The best new TV shows to kick off 2018

The best new TV shows to kick off 2018

Networks hope to ring in a new year with some hit series.

Let me begin this first column of the New Year with a bold proclamation. I do not believe that the influx of "over-the-top" consumption in the marketplace will replace watching television the old-fashioned way. Not in 2018, not in 2019…or in any year after that. I consider OTT an add-on, not a replacement, and I think the shelf life of any series—on any platform—remains a refection of the content. 

Case in point: ABC medical drama "The Good Doctor," starring Freddie Highmore, which like NBC’s "This Is Us" one year earlier was an immediate hit this fall despite the severity of competition. More often than not, the success—or lack of—for anything new, even in this era of "peak TV," is a refection of the show itself. This is a universal rule that is unlikely to change anytime soon.

With that in mind, here are 10 upcoming new series this month (in order of debut date and on all platforms) that I think sound promising.

"LA to Vegas" (Fox) – Debuted Tuesday, Jan. 2 at 9 p.m. ET

Set during a typical getaway weekend, sitcom "LA to Vegas," headlined by as Dylan McDermott as Capt. Dave Pratman, is a "Love Boat" meets fictional Jackpot Airlines, of sorts, where different guest stars in each episode will set sail…err the airwaves…for a weekend getaway from Tinsel Town to Sin City. What may sound corny actually warrants attention for daring to be different.

"Grown-ish" (Freeform) – Debuts Wednesday, Jan. 3 at 8 p.m. ET

Spun-off off from ABC’s "Black-ish," the Johnson’s eldest daughter Zoey (Yara Shahidi) is off to college at the fictional Southern California University in her own "A Different World." Like the former NBC sitcom, which was spun-off, of course, from "The Cosby Show," the focus will be on contemporary issues facing college students. While "Black-ish" is an examination of what it is and what it means to be black in America, "Grown-ish" explores the in-between place where you’re not quite an adult but facing grown world problems for the first time, according to creator and executive producer Kenya Barris. With roots in "Black-ish," "Grown-ish" is worth a look.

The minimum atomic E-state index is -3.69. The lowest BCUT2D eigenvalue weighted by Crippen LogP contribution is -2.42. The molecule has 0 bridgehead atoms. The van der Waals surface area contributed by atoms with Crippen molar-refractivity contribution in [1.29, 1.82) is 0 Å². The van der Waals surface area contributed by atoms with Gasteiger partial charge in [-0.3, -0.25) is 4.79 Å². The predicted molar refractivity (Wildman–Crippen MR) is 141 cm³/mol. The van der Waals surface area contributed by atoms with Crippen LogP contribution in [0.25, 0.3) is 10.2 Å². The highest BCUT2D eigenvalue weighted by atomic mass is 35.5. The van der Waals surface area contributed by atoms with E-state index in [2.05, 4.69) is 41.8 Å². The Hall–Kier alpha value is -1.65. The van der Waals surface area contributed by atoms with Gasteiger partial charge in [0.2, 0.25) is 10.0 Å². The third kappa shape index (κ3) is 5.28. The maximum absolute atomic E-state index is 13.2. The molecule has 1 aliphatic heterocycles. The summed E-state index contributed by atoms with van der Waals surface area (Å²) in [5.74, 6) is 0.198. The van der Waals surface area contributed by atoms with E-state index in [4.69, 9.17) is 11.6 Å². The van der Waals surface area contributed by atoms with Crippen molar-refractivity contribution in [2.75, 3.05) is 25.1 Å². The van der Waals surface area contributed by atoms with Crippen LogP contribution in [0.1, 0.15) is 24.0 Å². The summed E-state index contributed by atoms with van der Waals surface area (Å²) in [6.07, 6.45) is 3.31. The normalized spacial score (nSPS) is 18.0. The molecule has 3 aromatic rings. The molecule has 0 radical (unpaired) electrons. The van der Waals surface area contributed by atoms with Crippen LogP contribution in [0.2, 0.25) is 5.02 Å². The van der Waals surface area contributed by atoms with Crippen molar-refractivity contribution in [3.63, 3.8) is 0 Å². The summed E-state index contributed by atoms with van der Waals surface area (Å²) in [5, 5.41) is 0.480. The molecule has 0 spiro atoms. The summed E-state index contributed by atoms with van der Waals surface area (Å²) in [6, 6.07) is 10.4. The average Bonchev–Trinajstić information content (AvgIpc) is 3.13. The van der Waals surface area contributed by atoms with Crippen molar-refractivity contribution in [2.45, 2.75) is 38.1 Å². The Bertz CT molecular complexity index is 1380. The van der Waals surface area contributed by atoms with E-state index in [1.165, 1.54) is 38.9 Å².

"The Four" (Fox) – Debuts Thursday, Jan. 4 at 8 p.m. ET

If you believe panelist Sean "Diddy" Combs, who promises that this new Fox singing competition will "disrupt the world of competition television and revolutionize the format," maybe I should also sell you the Brooklyn Bridge. But, considering the format works backwards from the typical shows in this genre—four finalists, chosen from their auditions, will try to defend their spots on the stage, as they are challenged by new singers determined to replace them—"The Four" might actually be worth sampling. Fergie hosts, while the three other judges are DJ Khaled, Meghan Trainor and music executive Charlie Walk. 

"Child Support (ABC) – Debuts Friday, Jan. 5 at 8 p.m. ET

Kids…they say the darndest things! In this new comedy game show created by and featuring Ricky Gervais, adult contestants are asked to answer 10 questions correctly by host Fred Savage ("The Wonder Years") in an attempt to earn the top cash prize. If they answer incorrectly, they have a chance to be saved by five kids who have been asked the same question by Gervais. At the end of another long workweek, "Child Support" looks like a mindless—and fun—escape. 

"Philip K. Dick’s Electric Dreams" (Amazon) – All Season 1 Episodes Available on Friday, Jan. 12 at 3:01 a.m. ET